*Best line of the movie: "Let me get this straight: you think that your client, one of the wealthiest, most powerful men in the world, is secretly a vigilante who spends his nights beating criminals to a pulp with his bare hands, and your plan is to blackmail this person?! Good luck!" -(Lucius Fox, after Coleman Reese reveals what he knows about Bruce Wayne)
4. Star Trek: Holy cow, such a good film! I love the unconventional use of time (i.e. the changed timeline is not "fixed" by the end of the movie); I love the attention to detail (despite all the violent fights found in film, you rarely see someone with wadded tissues stuck up their nose to stop the bleeding); I love how the first scene, with its simple heroism in the face of frightening situations, still makes me cry (the music certainly does its part well). Most of all, I love the actors and the way they own their roles. I love that they are not overshadowed by the overwhelming icons of their predecessors, especially those of Shatner and Nimoy. I love the way the writers/director add layers of complexity to Spock, dealing with both sides of his heritage. But as much as Chris Pine and Zachary Quinto dominate, the rest of the cast still creates a powerful- and entertaining- supporting crew (I love Karl Urban and Simon Pegg!). The film was simply amazing!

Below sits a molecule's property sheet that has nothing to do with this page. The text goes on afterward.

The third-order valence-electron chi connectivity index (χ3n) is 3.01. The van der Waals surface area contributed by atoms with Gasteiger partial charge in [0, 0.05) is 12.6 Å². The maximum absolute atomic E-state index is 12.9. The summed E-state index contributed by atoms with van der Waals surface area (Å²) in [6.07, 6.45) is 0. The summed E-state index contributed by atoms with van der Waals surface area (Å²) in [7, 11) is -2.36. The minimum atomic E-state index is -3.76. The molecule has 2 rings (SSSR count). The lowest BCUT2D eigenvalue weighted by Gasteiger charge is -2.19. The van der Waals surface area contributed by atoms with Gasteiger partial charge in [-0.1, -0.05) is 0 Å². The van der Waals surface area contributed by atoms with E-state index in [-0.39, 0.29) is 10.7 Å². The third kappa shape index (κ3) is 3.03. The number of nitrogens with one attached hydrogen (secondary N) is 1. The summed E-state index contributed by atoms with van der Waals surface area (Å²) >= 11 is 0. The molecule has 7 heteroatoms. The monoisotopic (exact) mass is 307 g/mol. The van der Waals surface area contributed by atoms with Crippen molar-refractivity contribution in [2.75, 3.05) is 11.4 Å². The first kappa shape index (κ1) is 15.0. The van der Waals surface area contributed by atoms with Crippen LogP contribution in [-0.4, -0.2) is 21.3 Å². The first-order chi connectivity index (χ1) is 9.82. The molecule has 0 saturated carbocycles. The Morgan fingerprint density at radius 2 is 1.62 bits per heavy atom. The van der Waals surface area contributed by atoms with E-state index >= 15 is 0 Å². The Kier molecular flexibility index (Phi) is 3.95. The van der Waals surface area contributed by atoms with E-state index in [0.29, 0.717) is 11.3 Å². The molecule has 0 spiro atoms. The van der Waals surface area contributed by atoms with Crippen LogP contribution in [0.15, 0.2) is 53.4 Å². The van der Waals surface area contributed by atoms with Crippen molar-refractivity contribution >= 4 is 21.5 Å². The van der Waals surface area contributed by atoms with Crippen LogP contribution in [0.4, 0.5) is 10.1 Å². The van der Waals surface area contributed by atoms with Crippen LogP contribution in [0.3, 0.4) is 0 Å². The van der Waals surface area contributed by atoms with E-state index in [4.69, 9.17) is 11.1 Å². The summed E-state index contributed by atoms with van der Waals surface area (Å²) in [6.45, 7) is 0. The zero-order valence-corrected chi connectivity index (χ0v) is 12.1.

3. The Prestige: This mind-bending film packs in some brilliant suspense as one magician is always trying to outdo the other. As entertaining as it is, it is also a thinker film with a fantastic twist that still blows my mind every time I watch it. David Bowie was an unexpectedly delightful surprise (I didn't recognize him the first time I watched it- he does a nice job with this more serious role- a complete change from the hypnotically over-the-top Jareth in Labyrinth.) This movie takes an interesting look at what drives us, to what lengths we are willing to go to "beat" our opponents/enemies. Even knowing the end, I still find it to be a fascinating journey every time.